When thinking what to name Gufo — the modern Italian all-day restaurant and café that opens on Friday in East Cambridge — you could say that the Coda Restaurant Group let their imagination take flight. “Gufo” means “owl” in Italian. And partner and director of operations, Ted Hawkins, mentions how the Roman goddess of wisdom and warfare, Athena, was often depicted with an owl on her shoulder, with the feathered advisor helping to guide her decision-making.
“We wanted to embody this owl,” Hawkins tells Eater Boston, “and be a restaurant that’s more than meets the eye. That’s humble, but wise beyond its years.”
At Gufo, where (friendly) battles are reserved for the outdoor bocce court, and the most pressing decision is which of the snack-y starters to scarf down (hint: just get ‘em all), the bird analogy works in a different sense. It’s a neighborhood restaurant where you’ll want to grab the whole flock and nest for a while.
Friday sees the launch of dinner service, but come August the spot will be open all day with no pause in service — from morning pastries and coffee, to working lunches, to dinners and nightcaps. “We wanna be able to do every phase really well,” Hawkins continues. “Not just be repeatable twice a week, but hopefully twice a day.”
The meant-to-share offerings of modern spins on Italian cuisine — with finger-foods, salads, pastas, and pizzas — certainly call for repeat visits. The menu draws from wisdom gleaned from sister restaurants SRV and the Salty Pig. Andrew Hebert (former executive chef at Salty Pig) serves as executive chef, while longtime sous chef David Kris takes the lead at the Salty Pig.
The delights are served in an art-deco-by-way-of-the-70s color-blocked dining room that soars in shades of terracotta and dark blue, with abundant greenery. The restaurant seats 80 in the dining room and 16 at the bar, with an outdoor patio offering both covered and uncovered seating where diners can play bocce between bites, or relax with cocktails.
The six plates in the “snacks” section of the menu include marinated olives from the Sicilian town of Castelvetrano, soft La Tur cheese with honey, and eggplant and pine nut caponata with whipped ricotta. Hawkins describes the goodies as, “If you were to go to a barbecue or a dinner party, it would be a spread of items that would be on the table all night.” Diners can add focaccia and prosciutto to the mix, too.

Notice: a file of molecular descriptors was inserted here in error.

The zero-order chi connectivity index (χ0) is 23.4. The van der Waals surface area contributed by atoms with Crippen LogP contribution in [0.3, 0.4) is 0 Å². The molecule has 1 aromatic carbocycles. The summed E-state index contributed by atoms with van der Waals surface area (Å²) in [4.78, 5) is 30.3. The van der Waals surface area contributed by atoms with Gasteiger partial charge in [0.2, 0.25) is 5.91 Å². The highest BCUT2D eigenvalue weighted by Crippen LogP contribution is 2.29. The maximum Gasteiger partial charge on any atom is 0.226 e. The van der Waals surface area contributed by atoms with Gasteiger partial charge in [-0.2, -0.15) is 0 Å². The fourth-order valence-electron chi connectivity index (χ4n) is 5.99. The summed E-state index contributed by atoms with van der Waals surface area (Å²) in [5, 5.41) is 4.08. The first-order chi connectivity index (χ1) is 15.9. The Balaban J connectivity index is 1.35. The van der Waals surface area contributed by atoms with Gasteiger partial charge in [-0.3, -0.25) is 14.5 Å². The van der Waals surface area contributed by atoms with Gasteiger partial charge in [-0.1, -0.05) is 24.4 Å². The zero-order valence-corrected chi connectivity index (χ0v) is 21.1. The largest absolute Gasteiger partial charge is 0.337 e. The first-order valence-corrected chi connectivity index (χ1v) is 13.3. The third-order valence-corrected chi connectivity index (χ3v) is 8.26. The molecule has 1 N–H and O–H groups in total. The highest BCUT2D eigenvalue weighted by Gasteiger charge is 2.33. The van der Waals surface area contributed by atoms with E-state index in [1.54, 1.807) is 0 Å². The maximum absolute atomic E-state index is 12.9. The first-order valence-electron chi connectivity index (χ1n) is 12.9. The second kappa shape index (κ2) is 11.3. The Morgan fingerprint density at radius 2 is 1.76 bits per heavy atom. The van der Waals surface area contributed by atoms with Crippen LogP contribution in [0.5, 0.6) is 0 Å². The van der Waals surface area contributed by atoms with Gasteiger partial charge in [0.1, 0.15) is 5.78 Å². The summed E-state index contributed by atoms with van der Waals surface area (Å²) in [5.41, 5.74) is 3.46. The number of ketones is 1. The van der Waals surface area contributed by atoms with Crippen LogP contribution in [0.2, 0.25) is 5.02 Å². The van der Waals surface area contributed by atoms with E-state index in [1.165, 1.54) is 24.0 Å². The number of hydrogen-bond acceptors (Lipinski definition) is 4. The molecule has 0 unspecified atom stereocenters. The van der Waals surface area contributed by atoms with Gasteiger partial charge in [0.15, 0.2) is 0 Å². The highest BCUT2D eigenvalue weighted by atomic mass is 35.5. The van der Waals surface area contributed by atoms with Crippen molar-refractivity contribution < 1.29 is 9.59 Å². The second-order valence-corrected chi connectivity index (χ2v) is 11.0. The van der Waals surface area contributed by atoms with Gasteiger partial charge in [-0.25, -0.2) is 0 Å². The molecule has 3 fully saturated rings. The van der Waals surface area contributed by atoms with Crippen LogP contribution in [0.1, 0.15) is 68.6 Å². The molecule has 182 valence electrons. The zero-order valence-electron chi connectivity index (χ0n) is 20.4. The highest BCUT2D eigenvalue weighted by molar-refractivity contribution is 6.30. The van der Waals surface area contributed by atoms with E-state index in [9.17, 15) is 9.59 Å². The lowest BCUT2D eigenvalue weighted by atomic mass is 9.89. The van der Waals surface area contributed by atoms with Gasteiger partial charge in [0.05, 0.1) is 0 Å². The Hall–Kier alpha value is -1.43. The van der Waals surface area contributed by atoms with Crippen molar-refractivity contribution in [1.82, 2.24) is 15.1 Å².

A Caesar salad riff shines from the “table” section of dishes. “It has raw, thinly sliced snap peas with just a classic Caesar dressing, shaved radishes for a little texture and color, and is finished with bread crumbs,” chef Andrew Hebert says. “There’s some dill in there for freshness. It’s fairly simple but it’s a very refreshing summery salad.”
He also shouts out the whole-roasted black bass that’s marinated in chermoula (a North African salsa verde type of sauce) and served with preserved lemon. The six pastas include a squid ink bucatini with baby clams, n’duja butter, lemon and parsley; mortadella cappellettii with parmesan and corn brodo; and a rigatoni with pork and beef rigatoni, pancetta and chilies.
And what’s an Italian joint without pizzas? The six pies include a classic Margherita with tomato, mozzarella and basil; pepperoni with vodka sauce, mozzarella and Castelvetrano olives; and merguez sausage with charred eggplant, peperonata (a rich, tomato-based stew with peppers and garlic), feta, and mint. “One of our favorite pizzas is a white pizza, so it’s mozzarella-based, with zucchini, anchovy, a little arugula, a spicy Fresno [chili] vinaigrette, and lemon and Parmesan cheese to finish,” Hebert adds. “It’s very seasonal.”
Along with an olive oil cake on the opening dessert menu, one sweet treat amps up the nostalgia and whimsy. “We have a soft-serve machine, which is very fun and new to all of us,” Hebert says. “We plan on doing different flavors with creative toppings like a nut and spice mixture or a magic shell.”
Expect brunch, which will run concurrently with café service, sometime in August — Hebert hints at bread pudding French toast and shakshuka as possibilities — plus a bread program and more desserts and baked goods hatched by incoming pastry chef Christy Henry.
For, now, though, Hawkins imagines a flight plan for the coming weeks of bustling summer afternoons. “I’m picturing a beautiful Sunday, 3 p.m. People are playing bocce and having drinks, and they all wanna be home by seven so they can get started with the week on the right foot,” he says. “And we hope to be that place, not just for the Cambridge community but for greater Boston as well.”
Gufo opens Friday, July 28 for dinner seven days a week from 5 p.m. to 9:30 p.m. (last seating at 9:30 p.m.), with the bar open from 4 p.m. to 11 p.m. (where diners can also order pizza and from the snacks section of the menu). Check Gufo’s Instagram over the coming weeks to find out when they announce coffee counter, lunch, and brunch service. It is located at 660 Cambridge St. in East Cambridge.